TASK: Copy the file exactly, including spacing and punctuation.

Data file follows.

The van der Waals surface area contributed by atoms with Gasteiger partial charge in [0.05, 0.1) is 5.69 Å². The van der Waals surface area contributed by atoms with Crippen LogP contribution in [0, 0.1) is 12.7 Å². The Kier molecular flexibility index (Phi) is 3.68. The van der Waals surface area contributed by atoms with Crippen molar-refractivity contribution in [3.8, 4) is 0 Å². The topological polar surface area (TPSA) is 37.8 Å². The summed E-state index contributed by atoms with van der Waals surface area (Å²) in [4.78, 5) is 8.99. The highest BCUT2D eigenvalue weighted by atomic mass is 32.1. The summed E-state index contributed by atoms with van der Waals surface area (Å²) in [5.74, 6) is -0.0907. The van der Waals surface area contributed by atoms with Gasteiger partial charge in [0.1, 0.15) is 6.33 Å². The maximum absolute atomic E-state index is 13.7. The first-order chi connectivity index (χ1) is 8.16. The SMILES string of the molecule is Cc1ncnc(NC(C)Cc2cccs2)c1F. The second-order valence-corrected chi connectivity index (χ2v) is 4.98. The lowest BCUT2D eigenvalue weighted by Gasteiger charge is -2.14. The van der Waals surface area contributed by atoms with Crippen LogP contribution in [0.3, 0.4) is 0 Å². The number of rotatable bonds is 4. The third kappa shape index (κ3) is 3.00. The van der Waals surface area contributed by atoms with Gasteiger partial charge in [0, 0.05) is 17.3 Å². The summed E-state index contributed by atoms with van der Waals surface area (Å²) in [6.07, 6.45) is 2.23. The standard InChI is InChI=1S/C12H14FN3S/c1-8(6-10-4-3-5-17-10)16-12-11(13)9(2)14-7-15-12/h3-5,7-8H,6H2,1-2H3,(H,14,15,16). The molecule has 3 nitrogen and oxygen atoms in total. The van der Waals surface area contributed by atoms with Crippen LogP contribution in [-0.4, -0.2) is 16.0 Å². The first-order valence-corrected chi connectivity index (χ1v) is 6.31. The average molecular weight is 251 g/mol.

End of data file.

The van der Waals surface area contributed by atoms with Gasteiger partial charge in [0.05, 0.1) is 5.69 Å². The van der Waals surface area contributed by atoms with Crippen LogP contribution in [0, 0.1) is 12.7 Å². The Kier molecular flexibility index (Phi) is 3.68. The van der Waals surface area contributed by atoms with Crippen molar-refractivity contribution in [3.8, 4) is 0 Å². The topological polar surface area (TPSA) is 37.8 Å². The summed E-state index contributed by atoms with van der Waals surface area (Å²) in [4.78, 5) is 8.99. The highest BCUT2D eigenvalue weighted by atomic mass is 32.1. The summed E-state index contributed by atoms with van der Waals surface area (Å²) in [5.74, 6) is -0.0907. The van der Waals surface area contributed by atoms with Gasteiger partial charge in [0.1, 0.15) is 6.33 Å². The maximum absolute atomic E-state index is 13.7. The first-order chi connectivity index (χ1) is 8.16. The SMILES string of the molecule is Cc1ncnc(NC(C)Cc2cccs2)c1F. The second-order valence-corrected chi connectivity index (χ2v) is 4.98. The lowest BCUT2D eigenvalue weighted by Gasteiger charge is -2.14. The van der Waals surface area contributed by atoms with Crippen LogP contribution in [0.3, 0.4) is 0 Å². The number of rotatable bonds is 4. The third kappa shape index (κ3) is 3.00. The van der Waals surface area contributed by atoms with Gasteiger partial charge in [0, 0.05) is 17.3 Å². The summed E-state index contributed by atoms with van der Waals surface area (Å²) in [6.07, 6.45) is 2.23. The standard InChI is InChI=1S/C12H14FN3S/c1-8(6-10-4-3-5-17-10)16-12-11(13)9(2)14-7-15-12/h3-5,7-8H,6H2,1-2H3,(H,14,15,16). The molecule has 3 nitrogen and oxygen atoms in total. The van der Waals surface area contributed by atoms with Crippen LogP contribution in [-0.4, -0.2) is 16.0 Å². The first-order valence-corrected chi connectivity index (χ1v) is 6.31. The average molecular weight is 251 g/mol.